A CAWL contract explicitly states the maximum mortality rates it will charge for all ages and guarantees that mortality rates will not exceed those maximums. Many companies now use the 2001 Commissioner’s Standard Mortality (CSO) table as the basis for their contractually guaranteed maximum rates on newly issued policies, but some companies still use the older 1980 CSO mortality table for their new policies. In addition, all policies issued before about 2002 used the 1980 CSO mortality table or even the 1958 CSO mortality table. All three tables are very conservative; that is, they assume mortality rates that are considerably higher than what is expected, but the 1980 CSO table and, even more so, the 1958 CSO table are more conservative than the 2001 CSO table. Virtually every company currently charges less than the stated maximums, but those using the more conservative 1980 or 1958 CSO tables have even more room to increase mortality charges in future years if their mortality experience is poor.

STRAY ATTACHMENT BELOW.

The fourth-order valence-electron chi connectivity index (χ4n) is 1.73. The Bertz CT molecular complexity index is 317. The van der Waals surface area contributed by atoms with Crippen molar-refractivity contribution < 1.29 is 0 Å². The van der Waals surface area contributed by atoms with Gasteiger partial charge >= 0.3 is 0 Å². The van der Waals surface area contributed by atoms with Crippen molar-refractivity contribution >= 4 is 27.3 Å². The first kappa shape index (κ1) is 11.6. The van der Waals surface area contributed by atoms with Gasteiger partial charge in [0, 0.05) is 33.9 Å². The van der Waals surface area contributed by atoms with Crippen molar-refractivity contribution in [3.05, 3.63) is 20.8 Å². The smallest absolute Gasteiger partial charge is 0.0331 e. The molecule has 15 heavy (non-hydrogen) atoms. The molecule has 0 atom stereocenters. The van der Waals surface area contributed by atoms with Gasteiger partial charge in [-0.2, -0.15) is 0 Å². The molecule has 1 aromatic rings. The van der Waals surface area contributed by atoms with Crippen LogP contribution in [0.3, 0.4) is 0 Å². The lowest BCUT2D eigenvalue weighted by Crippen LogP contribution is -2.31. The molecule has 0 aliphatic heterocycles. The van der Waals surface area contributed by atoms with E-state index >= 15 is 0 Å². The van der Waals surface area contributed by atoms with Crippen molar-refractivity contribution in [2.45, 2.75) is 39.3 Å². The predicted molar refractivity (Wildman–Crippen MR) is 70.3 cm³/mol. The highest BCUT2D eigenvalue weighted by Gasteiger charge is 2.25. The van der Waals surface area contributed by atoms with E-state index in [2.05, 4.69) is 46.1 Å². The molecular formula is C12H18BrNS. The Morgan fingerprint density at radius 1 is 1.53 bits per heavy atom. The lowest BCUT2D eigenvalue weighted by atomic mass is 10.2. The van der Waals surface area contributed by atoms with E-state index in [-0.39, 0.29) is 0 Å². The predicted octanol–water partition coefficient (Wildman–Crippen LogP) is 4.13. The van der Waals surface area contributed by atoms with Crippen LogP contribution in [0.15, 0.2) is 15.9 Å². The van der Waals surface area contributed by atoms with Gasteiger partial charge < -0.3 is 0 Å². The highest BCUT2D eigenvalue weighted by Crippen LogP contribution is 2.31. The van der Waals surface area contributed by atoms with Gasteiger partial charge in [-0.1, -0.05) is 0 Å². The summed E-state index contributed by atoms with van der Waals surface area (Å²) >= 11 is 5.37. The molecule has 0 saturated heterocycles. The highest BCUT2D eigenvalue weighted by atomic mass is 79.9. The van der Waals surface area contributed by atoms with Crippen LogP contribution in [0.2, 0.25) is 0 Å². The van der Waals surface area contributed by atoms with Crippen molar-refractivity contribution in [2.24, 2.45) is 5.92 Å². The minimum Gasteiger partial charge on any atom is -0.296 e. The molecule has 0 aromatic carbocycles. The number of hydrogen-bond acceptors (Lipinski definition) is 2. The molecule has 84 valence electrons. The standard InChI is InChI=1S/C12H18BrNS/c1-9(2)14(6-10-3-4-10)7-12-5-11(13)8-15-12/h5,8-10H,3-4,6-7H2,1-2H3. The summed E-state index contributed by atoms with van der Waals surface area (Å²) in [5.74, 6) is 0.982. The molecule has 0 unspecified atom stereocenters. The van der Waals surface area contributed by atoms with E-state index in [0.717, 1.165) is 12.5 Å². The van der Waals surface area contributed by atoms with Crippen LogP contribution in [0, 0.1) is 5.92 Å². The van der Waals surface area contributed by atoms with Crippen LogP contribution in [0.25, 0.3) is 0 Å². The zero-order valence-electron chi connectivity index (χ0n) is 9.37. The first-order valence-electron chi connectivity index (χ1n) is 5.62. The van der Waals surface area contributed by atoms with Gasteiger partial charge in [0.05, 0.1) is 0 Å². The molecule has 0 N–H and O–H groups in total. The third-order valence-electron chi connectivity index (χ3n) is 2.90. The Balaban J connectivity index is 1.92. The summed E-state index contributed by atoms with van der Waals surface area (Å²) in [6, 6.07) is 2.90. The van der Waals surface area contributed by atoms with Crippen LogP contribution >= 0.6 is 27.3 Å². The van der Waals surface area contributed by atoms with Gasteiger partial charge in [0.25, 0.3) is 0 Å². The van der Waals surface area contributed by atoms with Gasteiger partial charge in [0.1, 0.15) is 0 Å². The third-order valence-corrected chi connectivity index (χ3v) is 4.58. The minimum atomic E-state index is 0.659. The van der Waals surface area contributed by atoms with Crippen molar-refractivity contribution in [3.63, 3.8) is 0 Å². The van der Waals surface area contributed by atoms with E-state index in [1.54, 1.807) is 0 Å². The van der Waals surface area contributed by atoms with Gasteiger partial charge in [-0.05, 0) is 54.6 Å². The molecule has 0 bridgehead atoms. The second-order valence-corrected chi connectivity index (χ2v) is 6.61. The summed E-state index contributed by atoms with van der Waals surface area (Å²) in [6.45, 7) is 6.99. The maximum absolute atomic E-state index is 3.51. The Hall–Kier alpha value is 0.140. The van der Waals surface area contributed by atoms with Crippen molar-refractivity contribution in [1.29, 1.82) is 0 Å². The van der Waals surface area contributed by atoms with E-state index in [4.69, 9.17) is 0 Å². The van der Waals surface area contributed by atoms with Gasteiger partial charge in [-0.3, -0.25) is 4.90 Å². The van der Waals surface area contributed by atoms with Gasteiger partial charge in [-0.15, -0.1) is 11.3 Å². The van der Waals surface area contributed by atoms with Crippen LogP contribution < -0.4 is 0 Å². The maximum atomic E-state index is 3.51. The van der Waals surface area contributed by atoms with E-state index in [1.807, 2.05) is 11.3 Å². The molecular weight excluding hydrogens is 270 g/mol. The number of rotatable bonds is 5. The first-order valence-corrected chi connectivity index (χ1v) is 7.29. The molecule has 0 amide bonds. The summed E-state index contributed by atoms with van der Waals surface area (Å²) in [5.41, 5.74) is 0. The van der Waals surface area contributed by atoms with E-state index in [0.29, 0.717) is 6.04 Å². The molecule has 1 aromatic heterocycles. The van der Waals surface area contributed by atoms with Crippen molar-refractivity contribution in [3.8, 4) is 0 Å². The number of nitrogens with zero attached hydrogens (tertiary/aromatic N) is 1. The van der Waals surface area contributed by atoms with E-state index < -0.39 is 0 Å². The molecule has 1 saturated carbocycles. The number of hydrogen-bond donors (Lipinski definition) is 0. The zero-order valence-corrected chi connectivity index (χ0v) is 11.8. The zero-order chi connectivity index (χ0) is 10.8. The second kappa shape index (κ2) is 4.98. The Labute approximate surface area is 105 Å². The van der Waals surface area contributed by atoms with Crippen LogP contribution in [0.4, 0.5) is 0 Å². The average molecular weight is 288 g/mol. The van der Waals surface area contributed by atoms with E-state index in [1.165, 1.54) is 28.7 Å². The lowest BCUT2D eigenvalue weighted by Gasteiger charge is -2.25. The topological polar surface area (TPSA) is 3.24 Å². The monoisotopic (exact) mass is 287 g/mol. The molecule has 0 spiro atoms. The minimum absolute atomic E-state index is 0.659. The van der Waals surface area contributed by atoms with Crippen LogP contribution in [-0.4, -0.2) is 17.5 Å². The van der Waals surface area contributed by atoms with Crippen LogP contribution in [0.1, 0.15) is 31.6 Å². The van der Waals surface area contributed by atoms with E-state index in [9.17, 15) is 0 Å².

Although annual statements explicitly show actual mortality charges, many policy illustrations do not. In fact, some illustrations assume very low or no mortality charges, which tend to show projected cash values that are overstated relative to what can actually be expected. Other illustrations include mortality charges based on rates the company is currently assessing, but they may also assume that there will be improvements in mortality experience in future years. If the mortality improvements do not materialize as anticipated, actual cash values are unlikely to match the projected cash values.
Reproduced with permission. Copyright The National Underwriter Co. Division of ALM